In the current study, a SIC system was coupled with a fluorescence (FL) detector to provide an analytical method for the separation and quantification of AML and FSM in human urine and pharmaceutical formulation. The capabilities of that couple were exploited in terms of reagent-saving, analysis time, sensitivity and selectivity.
Results and discussion
A short monolith column (50 × 4.6 mm) was examined and, initially, it has been found to be sufficient for the separation of the two drugs. With respect to column dimension, the practicable flow rate of 20–40 μL/s in SIC was tested [24–30]. It is well known that high flow rate accelerates analysis and sharpens peaks. In contrast, high flow rates increases the back-pressure in a separation column. Accordingly, the optimum flow rate set in the current study was 25 μL/s. On the other hand, with respect to peak height and peak shape, the practicable range of sample volume is 40–60 μL [24–30]. At a large sample volume, peak height was significantly improved while acceptable peak shape was not achieved. Hence, the optimum sample volume has been found to be 30 μL.
For the optimization of mobile phase composition, acetonitrile, primarily, shows better separation than methanol. Moreover, phosphate buffer was found be essential for satisfactory separation. The preliminary study indicated the possible ranges of pH, buffer concentration and the percentage volume of acetonitrile (Table 1). The 23 full-factorial design was adopted to screen the effect of those three conditions on resolution, retention time and peak area. UV detection at 380 and 270 nm for AML and FSM, respectively, was adopted for optimization. Thereafter, the optimum conditions were applied for fluorescence detection for further studies, namely method validation and application. The results obtained are compiled in Table 2. More than sufficient separation with a resolution of ≥ 4.5 was obtained at high percentage volume of acetonitrile and different levels of pH and buffer concentration. At those conditions, the retained FSM was eluted at 0.94 to 2.43 min. Also, relatively, large peak area of both drugs was obtained at those conditions. In contrast, low percentage volume of acetonitrile, with either high level or low level of pH and buffer concentration, did not exhibit sufficient separation. Table 2 shows the conditions and results of three additional experiments, which were carried out with fixing pH and buffer concentration at their high levels. Table 2 shows that the mobile phase composition of 25 mmol/L phosphate: acetonitrile (35:65, v/v) at pH 4.0 achieved more than sufficient separation with a resolution of 8.2 and short retention times of both AML and FSM. Additionally, fully symmetrical peak of AML (1.00) and semi-symmetrical peak of FSM (0.89) were achieved (Figure 2). Eventually, Table 3 presents the optimum instrumental and chemical conditions proposed to the current SIC-FL method.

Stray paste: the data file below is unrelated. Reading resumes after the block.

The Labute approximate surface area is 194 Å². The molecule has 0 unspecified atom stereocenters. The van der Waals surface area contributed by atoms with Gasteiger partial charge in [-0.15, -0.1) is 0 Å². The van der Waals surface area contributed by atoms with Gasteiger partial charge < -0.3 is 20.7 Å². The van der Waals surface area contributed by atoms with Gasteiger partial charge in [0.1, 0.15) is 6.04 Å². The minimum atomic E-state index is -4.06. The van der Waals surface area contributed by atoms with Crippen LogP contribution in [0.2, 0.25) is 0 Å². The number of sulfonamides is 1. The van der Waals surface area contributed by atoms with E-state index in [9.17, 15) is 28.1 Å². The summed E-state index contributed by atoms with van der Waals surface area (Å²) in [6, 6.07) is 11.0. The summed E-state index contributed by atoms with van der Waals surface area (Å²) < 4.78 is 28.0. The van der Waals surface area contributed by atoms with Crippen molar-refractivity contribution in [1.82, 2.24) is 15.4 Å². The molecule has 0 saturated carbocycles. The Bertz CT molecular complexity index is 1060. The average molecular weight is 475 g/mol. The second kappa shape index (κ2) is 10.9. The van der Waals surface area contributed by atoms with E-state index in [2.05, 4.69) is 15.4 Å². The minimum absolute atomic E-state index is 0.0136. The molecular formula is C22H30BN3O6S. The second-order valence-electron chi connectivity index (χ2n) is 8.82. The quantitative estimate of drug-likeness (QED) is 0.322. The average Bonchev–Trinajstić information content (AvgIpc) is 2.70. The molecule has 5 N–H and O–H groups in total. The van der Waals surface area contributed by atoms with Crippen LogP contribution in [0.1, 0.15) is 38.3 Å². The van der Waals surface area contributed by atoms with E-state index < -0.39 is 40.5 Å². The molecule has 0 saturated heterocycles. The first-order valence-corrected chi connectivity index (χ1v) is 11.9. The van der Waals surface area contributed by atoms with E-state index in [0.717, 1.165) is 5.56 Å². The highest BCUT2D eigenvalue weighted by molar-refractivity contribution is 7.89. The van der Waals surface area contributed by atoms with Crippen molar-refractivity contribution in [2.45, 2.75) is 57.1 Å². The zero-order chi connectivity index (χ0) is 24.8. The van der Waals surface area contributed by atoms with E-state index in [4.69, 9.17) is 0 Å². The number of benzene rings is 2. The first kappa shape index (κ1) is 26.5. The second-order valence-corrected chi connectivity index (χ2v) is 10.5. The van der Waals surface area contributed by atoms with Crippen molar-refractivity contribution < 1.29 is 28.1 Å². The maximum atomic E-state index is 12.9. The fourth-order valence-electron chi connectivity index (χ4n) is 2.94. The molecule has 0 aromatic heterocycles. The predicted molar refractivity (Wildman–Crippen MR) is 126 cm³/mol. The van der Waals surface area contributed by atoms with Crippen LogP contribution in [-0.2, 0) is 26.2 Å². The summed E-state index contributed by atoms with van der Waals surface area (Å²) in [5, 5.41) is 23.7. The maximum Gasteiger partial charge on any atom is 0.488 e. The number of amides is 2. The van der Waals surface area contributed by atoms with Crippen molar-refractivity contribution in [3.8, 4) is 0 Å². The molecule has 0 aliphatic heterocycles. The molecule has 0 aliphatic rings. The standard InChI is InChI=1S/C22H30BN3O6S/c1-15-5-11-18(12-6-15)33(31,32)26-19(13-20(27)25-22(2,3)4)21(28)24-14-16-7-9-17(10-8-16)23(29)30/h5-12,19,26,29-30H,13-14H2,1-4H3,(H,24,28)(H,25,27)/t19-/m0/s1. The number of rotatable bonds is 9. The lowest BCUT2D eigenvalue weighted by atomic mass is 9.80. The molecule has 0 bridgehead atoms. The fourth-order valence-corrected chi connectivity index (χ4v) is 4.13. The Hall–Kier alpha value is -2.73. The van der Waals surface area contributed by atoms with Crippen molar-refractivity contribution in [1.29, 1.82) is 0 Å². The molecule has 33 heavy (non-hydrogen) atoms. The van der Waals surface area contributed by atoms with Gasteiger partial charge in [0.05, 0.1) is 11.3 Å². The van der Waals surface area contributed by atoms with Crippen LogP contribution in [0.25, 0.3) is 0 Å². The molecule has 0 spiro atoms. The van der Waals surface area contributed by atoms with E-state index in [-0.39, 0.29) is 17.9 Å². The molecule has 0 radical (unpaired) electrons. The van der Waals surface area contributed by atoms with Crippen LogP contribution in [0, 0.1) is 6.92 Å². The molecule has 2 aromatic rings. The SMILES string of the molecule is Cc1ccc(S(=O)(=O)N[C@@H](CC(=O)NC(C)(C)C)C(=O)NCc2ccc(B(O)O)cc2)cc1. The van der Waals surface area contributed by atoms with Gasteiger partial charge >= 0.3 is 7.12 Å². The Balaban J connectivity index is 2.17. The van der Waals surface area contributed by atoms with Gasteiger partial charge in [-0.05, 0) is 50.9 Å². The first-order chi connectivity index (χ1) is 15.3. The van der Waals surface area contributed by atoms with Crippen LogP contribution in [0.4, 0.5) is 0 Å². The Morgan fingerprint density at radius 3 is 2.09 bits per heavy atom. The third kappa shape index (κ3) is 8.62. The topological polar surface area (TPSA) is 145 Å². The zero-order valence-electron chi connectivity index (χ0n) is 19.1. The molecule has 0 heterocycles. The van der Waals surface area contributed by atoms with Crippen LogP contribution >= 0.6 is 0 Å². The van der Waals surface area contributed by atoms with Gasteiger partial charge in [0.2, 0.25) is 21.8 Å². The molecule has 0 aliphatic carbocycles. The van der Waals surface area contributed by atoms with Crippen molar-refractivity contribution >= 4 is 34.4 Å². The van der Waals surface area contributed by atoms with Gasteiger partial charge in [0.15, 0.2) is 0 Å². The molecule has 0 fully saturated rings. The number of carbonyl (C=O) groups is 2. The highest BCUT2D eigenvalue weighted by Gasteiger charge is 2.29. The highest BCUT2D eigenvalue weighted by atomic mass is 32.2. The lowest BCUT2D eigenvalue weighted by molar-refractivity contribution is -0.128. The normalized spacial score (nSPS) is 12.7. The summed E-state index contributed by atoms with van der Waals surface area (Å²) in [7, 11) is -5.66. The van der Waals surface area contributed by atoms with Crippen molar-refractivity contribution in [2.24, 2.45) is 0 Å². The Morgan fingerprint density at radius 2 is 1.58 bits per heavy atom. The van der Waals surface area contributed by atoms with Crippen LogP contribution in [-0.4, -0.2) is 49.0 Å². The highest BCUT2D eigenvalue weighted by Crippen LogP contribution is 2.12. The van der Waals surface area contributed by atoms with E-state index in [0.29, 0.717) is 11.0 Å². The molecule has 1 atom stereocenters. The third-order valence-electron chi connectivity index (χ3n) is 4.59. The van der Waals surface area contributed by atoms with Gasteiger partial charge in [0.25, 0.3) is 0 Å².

The validation metrics including linearity, recovery and simple and complex precision as well as the limits of detection and quantitation were determined from measurements.
For linearity studies, samples were prepared using the highest calibrators, namely 100 μg/mL AML and 200 μg/mL FSM. Serial dilutions were made to achieve AML concentrations of: 0.1, 0.5, 1.0, 2.0, 3.0 and 4.0 μg/mL; and FSM concentrations of: 2.0, 3.0, 4.0, 6.0, 8.0 and 10.0 μg/mL. Linearity was determined via the least squares linear regression analysis of the data obtained from the average of three replicates from each of the levels described above. A previous spectrofluorimetric method  reported linear ranges of 3.7 × 10-4-0.8 and 1.2 × 10-3-4.0 μg/mL for AML and FSM, respectively. Despite these ranges are lower than the corresponding of the current SIC-FL method, the latter are sufficient for drug detection in urine and more suitable for pharmaceutical analysis.
Simple (within-run) precision was evaluated through the analysis of three spiked urine samples, which were run seven times. The first sample included 0.02 AMLμg/mL and 0.40 FSMμg/mL. The second sample included 0.03 AMLμg/mL and 0.80 FSMμg/mL. The third sample included 0.40 AMLμg/mL and 1.20 FSMμg/mL. The samples were injected into the SIC-FL system after SPE with a preconcentration factor of 5. Mean and RSD were assessed at each level. Complex (between-run) precision for the method was determined through the analysis of the aforementioned samples injected once per day for five days. Once again, mean and RSD were evaluated. In general, Table 4 shows acceptable precision, at its two levels simple and complex, for both AML and FSM quantification.
The LOD was determined at a signal-to-noise ratio of 3 whereas the LOQ was determined at a signal-to-noise ratio of 10. The noise was assessed using drug-free human urine samples after SPE. Interestingly, the LOQs of AML and FSM (Table 4) achieved from the current SIC-FL match the MRPL that was recommended by WADA [17, 18]. A previous HPLC screening test was presented for some diuretics of doping interest in human urine . In that method, the LOD for AML and FSM were 0.750 and 0.125 μg/mL, respectively. These levels are not in consistence with the current SIC-FL method. This could be attributed to the use of liquid-liquid extraction for sample treatment and UV for the detection in the previous HPLC method  while SPE and fluorescence detection were used in the current SIC method.